On the longest annual charity bicycle ride in the world, the Texas 4000 team will be rolling through Florence on Friday, July 14, just 42 days after departing from Austin, Texas, on their way to Anchorage, Alaska. While in Florence, the 2017 Texas 4000 Team will share hope, knowledge and charity with friends and family before continuing on their 70-day journey.
The 71 undergraduate and graduate students from The University of Texas at Austin will brave the rain, sleet, wind, snow and heat while pedaling more than 4,000 miles in the fight against cancer.
After 18-months of leadership development training, volunteering, fundraising and cycling, riders are put to the test throughout their summer ride to Alaska. Along their journey, they visit with cancer survivors, patients, caregivers and communities to make educational presentations about cancer prevention and early detection.
They also use this time to offer hope, encouragement and share their personal stories to cancer fighters of all ages and to those who have been affected by the disease.
Every encounter is an inspirational story the riders carry with them on their journey and quest to fight cancer. Each of this year’s riders will take one of three different routes to Alaska:
• Sierra Route: These riders will head northwest from Austin and cycle through the Southwest to California, then north along the West Coast and into Canada. Major cities along the route include: Santa Fe, N.M.; Davis, Calif.; San Francisco, Calif.; Portland, Ore.; Seattle, Wash.; and Vancouver, B.C.
• Rockies Route: These riders will head north from Austin and cut over to the Rocky Mountains. They’ll ride through the western U.S. before crossing the Canadian border into Alberta, Canada. Major cities along the route include: Dallas, Texas; Oklahoma City, Okla.; Denver, Colo.; Missoula, Mont.; and Calgary, Alberta.
• Ozarks Route: These riders will head east from Austin and cut northeast through the American Midwest before crossing the Canadian border and cycling across four Canadian provinces. Major cities along the route include: Houston, Texas; St. Louis, Mo. Chicago, Ill.; Minneapolis, Minn; Madison, Wis.; Winnipeg, M.B.; Edmonton, Alberta.
In Canada, all three groups will reunite and ride the final 10 days together to Anchorage, Alaska, where the journey has ended since the ride’s inception.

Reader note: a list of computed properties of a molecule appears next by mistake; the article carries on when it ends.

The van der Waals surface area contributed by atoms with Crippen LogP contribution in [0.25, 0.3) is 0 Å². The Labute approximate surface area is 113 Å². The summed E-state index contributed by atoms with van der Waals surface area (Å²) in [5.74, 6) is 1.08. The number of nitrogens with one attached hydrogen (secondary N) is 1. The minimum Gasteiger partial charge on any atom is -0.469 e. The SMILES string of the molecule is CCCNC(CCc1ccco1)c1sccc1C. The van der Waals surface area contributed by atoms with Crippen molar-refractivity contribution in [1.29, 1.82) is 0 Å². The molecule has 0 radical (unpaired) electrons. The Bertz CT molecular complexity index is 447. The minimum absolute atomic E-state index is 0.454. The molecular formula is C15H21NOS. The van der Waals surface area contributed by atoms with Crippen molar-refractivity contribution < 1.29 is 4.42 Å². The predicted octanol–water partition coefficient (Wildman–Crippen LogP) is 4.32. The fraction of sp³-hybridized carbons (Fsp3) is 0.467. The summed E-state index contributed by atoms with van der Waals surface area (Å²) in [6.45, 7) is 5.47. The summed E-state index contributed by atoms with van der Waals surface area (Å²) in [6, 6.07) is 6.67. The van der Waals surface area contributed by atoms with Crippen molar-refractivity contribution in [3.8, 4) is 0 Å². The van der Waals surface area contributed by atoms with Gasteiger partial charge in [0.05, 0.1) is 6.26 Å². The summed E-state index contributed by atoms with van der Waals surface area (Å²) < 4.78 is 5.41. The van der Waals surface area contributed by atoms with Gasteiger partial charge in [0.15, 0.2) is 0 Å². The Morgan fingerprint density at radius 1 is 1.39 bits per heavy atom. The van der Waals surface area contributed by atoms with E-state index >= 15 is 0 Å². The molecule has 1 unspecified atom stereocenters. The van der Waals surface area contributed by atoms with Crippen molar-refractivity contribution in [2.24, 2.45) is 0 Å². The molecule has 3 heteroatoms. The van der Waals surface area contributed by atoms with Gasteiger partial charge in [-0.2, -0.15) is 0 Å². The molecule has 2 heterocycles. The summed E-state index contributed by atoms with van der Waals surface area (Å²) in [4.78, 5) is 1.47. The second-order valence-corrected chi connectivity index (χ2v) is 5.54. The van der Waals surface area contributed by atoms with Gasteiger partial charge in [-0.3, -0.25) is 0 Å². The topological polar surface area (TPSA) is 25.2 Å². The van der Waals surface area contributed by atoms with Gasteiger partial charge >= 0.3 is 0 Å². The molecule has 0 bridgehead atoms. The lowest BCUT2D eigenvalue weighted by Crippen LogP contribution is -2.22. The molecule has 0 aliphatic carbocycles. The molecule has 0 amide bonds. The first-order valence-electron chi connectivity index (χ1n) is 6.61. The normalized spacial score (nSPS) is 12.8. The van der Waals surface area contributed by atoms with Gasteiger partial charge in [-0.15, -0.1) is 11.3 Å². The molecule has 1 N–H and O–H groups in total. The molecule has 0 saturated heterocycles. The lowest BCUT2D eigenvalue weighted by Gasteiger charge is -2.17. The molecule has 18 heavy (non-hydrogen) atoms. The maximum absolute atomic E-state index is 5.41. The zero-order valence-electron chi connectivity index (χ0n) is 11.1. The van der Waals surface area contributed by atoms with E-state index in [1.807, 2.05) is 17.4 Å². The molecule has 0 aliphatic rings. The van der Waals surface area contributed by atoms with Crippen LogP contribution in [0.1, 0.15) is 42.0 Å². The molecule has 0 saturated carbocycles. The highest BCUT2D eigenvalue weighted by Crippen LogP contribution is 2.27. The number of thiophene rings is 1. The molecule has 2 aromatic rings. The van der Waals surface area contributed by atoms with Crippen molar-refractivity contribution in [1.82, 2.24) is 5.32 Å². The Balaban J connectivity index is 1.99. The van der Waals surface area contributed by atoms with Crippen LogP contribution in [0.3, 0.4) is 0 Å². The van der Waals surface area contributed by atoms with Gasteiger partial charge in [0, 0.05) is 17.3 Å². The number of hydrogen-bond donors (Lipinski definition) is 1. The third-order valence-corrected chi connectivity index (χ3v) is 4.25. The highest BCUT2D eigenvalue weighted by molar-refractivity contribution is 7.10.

On each of the three routes, the riders will make stops along the way to present grants to cancer research and treatment centers.
More than 615 students have made the trek from Austin to Alaska, collectively raising more than $7 million in the fight against cancer since the ride began in 2003.
Most of the students ride for a friend or family member who has battled cancer — and perhaps lost. A few ride in honor of their own battles with cancer, and many simply ride because they want to see an end to cancer, period.
“Every one of these young men and women in Texas 4000 are committed to the fight against cancer,” said Scott Crews, Executive Director of Texas 4000. “These young leaders have trained hard and possess determination in tackling the more than 4,000 mile ride from Austin to Anchorage, a journey we see as a metaphor for the fight against cancer.”
“Texas 4000 requires a lot of tenacity,” said Sarah Nielsen, a rising senior at The University of Texas at Austin and the Sierra Route Ride Director. “Biking across the country is not an easy feat. It requires a lot of resilience to wake up every morning, get on your bike, and continue on with the journey.
“We find that inner strength and motivation from the people we ride for, our teammates, and the hope for a cancer-free future.”
Shortly after their return home, the riders will celebrate their incredible journey at the Tribute Gala on Friday, Aug. 25, at the JW Marriott.
To learn more about the cyclists making up the 2017 Texas 4000 team, to make a donation or to read the riders’ blogs, visit www.texas4000.org.